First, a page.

While you and your manager come to work to do a job, something is getting lost in translation. Is it all their fault? Not quite. You need to step up too.
Reasons why your manager may appear difficult:
1. They are behaving badly. Behaviour is external; it’s what we see. Intentions – the inside drivers for external behaviours – are hidden. Are you judging behaviour without considering the intention? For example, when you were excluded from last week’s meeting, you interpreted that behaviour as doubting your skills, yet the intention was to protect you from a bigger workload.
2. They don’t provide constructive feedback. Your manager is probably more uncomfortable giving you critical feedback than you are at receiving it. They may be concerned about how their feedback will be heard, worrying they might offend or upset you, or perhaps damage the relationship. They may also fear a strong emotional response.
3. They don’t know it’s their job to develop you. As a junior, success is about growing yourself but as a people-leader, success is about growing others. Not all managers understand this, nor have they been supported to make this transition.
4. They’re under pressure. When leaders are under pressure – stressed, time-short – they have less mental bandwidth to take care of the non-essentials of work. Managing staff well, can often fall into this category and so the focus is lost.
5. They’re not perfect. Just like you, they are works in progress, and lack certain skills.
What are they trying to achieve? How can you help them to help you?
1. Look for the positive intention behind the behaviour. It may not be obvious, and you may need to ask. Soften your attitude and make it easier for them to be a better manager.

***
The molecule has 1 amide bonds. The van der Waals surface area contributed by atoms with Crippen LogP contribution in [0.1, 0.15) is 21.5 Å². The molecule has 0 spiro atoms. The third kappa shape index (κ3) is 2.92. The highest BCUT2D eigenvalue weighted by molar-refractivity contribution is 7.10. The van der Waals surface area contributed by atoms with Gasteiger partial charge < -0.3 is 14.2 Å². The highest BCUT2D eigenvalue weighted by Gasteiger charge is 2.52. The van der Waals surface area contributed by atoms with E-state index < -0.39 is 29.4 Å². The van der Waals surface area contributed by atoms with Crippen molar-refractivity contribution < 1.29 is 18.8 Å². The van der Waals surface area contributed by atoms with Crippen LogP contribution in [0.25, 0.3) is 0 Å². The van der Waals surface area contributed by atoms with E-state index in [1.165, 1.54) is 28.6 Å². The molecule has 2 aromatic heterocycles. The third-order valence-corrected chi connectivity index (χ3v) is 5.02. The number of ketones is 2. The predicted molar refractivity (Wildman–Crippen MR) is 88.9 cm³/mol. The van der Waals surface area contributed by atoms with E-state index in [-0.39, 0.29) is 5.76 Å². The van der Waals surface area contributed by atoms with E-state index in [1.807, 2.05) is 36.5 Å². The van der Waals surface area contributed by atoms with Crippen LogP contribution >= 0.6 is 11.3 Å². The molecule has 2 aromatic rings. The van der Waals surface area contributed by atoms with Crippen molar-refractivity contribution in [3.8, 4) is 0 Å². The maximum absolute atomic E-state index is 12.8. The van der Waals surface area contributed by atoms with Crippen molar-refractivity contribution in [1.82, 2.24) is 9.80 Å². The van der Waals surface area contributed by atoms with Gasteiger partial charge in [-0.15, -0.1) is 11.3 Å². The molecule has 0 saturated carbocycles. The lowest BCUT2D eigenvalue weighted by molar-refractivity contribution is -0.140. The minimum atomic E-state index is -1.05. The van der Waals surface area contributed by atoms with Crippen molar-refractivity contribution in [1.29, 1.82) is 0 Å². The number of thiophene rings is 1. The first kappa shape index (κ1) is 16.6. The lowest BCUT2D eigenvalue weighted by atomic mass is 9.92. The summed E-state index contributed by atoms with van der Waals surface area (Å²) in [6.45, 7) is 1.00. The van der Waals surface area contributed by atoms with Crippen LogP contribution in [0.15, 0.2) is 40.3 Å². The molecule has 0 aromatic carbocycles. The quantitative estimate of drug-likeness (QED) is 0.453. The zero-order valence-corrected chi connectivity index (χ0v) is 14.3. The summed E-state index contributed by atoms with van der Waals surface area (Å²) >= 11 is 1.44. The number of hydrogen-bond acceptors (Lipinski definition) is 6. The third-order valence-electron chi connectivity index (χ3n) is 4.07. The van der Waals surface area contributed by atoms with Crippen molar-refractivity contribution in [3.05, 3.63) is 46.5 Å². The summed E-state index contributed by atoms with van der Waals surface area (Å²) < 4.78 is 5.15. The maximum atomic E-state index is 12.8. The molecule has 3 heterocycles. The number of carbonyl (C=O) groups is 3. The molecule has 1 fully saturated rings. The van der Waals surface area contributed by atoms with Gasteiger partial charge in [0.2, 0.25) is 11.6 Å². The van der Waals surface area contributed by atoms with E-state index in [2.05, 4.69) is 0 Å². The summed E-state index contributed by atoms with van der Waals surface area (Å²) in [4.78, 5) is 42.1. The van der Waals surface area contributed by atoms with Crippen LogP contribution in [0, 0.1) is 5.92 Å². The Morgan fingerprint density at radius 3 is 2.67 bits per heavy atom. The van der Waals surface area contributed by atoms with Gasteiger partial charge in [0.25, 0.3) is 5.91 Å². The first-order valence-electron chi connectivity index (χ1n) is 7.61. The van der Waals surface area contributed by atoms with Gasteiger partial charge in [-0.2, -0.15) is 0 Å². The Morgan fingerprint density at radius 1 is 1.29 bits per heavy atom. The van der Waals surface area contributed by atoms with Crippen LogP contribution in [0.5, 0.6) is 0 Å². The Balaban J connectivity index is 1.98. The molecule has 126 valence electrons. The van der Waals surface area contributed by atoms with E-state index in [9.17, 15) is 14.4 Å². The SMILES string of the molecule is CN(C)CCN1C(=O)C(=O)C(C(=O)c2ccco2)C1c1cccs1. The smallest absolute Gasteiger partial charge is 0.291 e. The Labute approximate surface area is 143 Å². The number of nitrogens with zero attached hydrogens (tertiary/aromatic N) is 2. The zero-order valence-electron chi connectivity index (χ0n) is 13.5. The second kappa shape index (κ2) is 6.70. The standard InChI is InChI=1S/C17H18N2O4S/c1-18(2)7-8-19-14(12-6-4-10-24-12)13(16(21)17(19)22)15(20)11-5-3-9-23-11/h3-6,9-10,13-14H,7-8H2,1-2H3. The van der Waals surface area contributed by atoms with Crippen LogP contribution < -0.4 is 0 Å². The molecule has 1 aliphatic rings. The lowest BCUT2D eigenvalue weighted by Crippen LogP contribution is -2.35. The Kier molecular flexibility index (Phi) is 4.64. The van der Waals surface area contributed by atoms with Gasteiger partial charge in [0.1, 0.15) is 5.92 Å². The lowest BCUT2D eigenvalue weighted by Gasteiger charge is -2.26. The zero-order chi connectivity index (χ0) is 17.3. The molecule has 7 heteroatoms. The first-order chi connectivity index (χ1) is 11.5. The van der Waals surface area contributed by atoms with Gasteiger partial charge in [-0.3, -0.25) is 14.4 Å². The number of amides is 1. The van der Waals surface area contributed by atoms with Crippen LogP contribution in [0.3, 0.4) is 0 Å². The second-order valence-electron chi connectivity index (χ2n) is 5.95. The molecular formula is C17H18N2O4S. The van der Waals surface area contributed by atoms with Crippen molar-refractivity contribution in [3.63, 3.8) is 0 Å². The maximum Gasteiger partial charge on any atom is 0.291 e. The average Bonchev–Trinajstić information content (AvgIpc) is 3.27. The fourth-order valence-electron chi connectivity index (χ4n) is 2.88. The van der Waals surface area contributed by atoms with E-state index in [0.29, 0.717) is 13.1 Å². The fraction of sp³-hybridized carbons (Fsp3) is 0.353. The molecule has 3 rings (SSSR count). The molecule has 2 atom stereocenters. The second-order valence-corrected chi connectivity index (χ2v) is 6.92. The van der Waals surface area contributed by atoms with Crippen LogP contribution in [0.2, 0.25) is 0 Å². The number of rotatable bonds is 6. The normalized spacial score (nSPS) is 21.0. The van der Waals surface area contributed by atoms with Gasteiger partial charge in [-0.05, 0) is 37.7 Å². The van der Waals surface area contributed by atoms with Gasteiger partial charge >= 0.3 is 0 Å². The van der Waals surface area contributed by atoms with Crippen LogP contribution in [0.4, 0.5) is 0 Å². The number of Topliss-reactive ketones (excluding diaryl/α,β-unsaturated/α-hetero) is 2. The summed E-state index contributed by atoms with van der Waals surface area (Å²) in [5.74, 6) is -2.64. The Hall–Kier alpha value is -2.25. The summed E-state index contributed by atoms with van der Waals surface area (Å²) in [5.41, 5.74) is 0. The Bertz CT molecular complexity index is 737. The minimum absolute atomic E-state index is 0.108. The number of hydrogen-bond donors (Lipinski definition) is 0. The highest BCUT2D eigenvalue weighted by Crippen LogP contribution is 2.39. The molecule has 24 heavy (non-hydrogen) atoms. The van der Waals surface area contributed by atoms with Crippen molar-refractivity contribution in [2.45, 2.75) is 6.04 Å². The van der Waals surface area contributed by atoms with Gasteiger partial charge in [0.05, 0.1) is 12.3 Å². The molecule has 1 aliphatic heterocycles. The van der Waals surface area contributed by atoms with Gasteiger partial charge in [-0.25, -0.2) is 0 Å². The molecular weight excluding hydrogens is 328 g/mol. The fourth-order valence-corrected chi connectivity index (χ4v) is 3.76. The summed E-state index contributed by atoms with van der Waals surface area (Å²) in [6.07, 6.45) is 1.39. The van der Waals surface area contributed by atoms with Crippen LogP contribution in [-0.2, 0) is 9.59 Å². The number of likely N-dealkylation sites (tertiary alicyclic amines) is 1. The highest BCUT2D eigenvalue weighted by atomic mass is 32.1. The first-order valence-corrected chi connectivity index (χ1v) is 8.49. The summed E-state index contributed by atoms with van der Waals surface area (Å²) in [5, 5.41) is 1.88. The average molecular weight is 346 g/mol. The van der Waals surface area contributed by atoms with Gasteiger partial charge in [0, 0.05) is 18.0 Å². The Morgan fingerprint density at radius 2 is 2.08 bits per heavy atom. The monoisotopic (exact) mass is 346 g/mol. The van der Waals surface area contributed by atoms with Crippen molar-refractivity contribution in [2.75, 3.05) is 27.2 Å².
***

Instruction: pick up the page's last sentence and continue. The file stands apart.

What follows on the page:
What might shift if you were to assume the intention that drives their behaviour is positive?
2. Move from judgement to curiosity. Get curious about what’s going on for them. If they feel judged, they will be defensive. It won’t help either of you if you continue to think that as the manager, they should know better.
What could you learn about your manager by asking some open questions and being genuinely interested in their responses?
3. Speak up. Stop whinging and instead talk to someone who can help – yes, your manager. A. Offer helpful feedback, being sure to make your intention clear. B. Ask for assertive feedback in return. C. Stipulate you want the good and the ugly, as this will help you develop. (Work on steps A and B before you attempt step C.)
Corrinne Armour is a leadership speaker, trainer and coach and is co-author of Developing Direct Reports: Taking the guesswork out of leading leaders. Contact her at email@example.com.